The media has historically played a major role in strengthening democracies and fostering development around the world. As a human rights advocate, I think the power of the press and fighting to improve human rights go hand-in-hand.
Government propaganda and press censorship aim to create a distorted reality and manipulate thought among a government’s citizenry. Although the Vietnamese government would argue that freedom of the press does exist, how do they explain the incarceration of journalists Nguyen Vu Binh and Tran Khai Thanh Thuy? Although the Vietnamese Constitution says “the citizen shall enjoy freedom of opinion and speech, freedom of the press, the right to be informed, and the right to assemble, form associations and hold demonstrations in accordance with the provisions of the law” the reality is that the flow of information is still subject to the discretion of the government.
The statistics speak for themselves:
o Vietnam has no private ownership of its 500-plus newspapers and magazines;
o Approximately 2,000 of Vietnam’s 5,000 Internet sites are currently blocked for posting content that the state has deemed “subversive” or “reactionary;”
o Foreign journalists are subjected to harsh scrutiny when covering stories within Vietnam, and are often expelled if they are believed to be working against the interests of the State;
o Radio Free Asia is continually jammed;
And journalists, poets, democracy and human rights advocates and “cyber dissidents” continue to be harassed, placed under house arrest, and issued harsh jail sentences.
And you see it in the headlines. Following my trip to Vietnam last April, the headlines in the U.S. and Europe read: Vietnam police bar dissidents’ wives meeting US ambassador (AP, 4/6/2007); O.C. lawmaker: Hanoi ’goons’ accosted group (Orange County Register, 4/6/2007). Whereas the Vietnamese government-controlled media headlines read: Terrorist group works out plan for Sanchez’s visit (Vietnam Net Bridge, 4/8/2007).
Conversely, headlines in my district (the 47th Congressional District) that has one of the largest Vietnamese constituencies outside of Vietnam, include stories of oppression, religious and political persecution- painting a better picture of what is happening in Vietnam. They have been a vehicle for informing Americans on the injustices occurring in Vietnam.
World Press Freedom Day (observed on May 3) celebrates press freedom and recognizes the on-going plight for journalists to freely report the news. Journalists in Vietnam struggle with censorship and persecution everyday. Despite numerous publications and media outlets operating in Vietnam, information is highly censored and tracked. Journalists risk police retribution in speaking out against the government.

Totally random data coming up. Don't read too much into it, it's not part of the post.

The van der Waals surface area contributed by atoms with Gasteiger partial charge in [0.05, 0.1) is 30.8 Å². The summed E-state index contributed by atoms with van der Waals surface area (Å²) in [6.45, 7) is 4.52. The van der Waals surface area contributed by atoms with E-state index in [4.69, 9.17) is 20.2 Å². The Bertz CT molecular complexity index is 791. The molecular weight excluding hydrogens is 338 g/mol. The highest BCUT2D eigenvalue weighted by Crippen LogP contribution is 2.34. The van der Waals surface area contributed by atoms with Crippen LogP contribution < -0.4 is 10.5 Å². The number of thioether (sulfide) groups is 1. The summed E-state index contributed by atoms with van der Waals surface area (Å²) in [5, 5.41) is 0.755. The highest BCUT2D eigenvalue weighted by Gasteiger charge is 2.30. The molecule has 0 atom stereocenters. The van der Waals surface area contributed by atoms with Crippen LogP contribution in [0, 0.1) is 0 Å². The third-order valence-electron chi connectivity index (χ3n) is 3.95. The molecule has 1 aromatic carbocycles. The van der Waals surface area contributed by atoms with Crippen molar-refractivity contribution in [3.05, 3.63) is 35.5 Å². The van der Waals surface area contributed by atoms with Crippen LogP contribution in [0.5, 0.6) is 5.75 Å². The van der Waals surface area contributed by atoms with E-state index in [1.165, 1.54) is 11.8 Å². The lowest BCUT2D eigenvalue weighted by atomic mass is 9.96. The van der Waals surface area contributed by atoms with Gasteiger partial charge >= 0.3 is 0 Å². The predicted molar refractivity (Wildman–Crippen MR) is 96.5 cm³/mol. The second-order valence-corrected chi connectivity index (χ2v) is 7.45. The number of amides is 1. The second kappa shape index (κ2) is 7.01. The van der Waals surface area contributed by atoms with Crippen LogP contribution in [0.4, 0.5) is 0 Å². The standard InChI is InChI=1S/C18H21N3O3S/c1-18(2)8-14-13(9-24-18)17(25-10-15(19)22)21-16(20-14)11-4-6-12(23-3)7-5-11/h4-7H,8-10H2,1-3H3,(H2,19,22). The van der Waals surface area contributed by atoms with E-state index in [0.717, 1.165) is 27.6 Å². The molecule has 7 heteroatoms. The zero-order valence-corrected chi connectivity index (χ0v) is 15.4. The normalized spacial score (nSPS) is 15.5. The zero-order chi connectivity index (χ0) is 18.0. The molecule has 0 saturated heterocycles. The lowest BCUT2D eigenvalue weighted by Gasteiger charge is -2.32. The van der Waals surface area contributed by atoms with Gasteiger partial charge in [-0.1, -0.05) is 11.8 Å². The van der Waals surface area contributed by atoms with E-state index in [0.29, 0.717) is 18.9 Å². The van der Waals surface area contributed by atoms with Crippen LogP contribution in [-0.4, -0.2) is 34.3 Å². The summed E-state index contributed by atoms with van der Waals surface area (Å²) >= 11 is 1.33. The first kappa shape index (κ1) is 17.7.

As a member of the Congressional Human Rights Caucus & Co-founder of the Congressional Caucus on Vietnam, I’ve participated in panel discussions on the silencing of media in Vietnam and repeated violations and persecution of freedom of expression and information in Vietnam. This year, I led an international effort in calling for the immediate release of incarcerated journalist Nguyen Vu Binh, former journalist for Tap Chi Cong San (the Journal of Communism). Binh was incarcerated shortly after publicizing articles over the Internet calling for multi-party democracy. According to his wife, he has been food poisoned several times in prison and needs immediate medical attention. Although the congressional request gained the support of Secretary of State Condoleezza Rice, the Vietnamese government has not released him.
Another press suppression incident includes the recent arrest of Tran Khai Thanh Thuy, an award-winning journalist and writer. Thuy was reportedly taken into custody Saturday, April 21, at her residence, where she was held under house arrest. According to the Committee to Protect Journalists (CPJ) Thuy was charged with violating Article 88 of Vietnam’s criminal code, which prohibits the dissemination of information that authorities deem harmful to the state.
Just this year, Reporters Without Borders, reported the imprisonment of seven Vietnamese journalists for violating criminal code for their writings or online postings. Reporters Without Borders says that “Vietnam remains one of the world’s most repressive countries where the Internet is concerned.” They say, “the [Vietnamese] government blocks access to websites it considers politically and morally ’dangerous,’ including foreign news sites and those of human rights organizations set up by Vietnamese abroad.”
Despite their limitations, journalists in Vietnam continue to risk their lives reporting factual information that often challenges and questions government policy. Although the Vietnamese government interrupts and monitors their channels of communication by fire walling internet lines, jamming cell phones, shutting down media outlets and arresting journalists they continue to write.
I will continue to work with my colleagues in the U.S. Congress to promote awareness and policy debate on Vietnam’s repressive human rights policy how it affects our country’s relationship with Vietnam.
Freedom of expression is a fundamental human right, and is an essential tool in weighing the transparency and openness of society. And the Vietnamese government has a long way to go if it hopes to one day become a fully integrated member of the global community.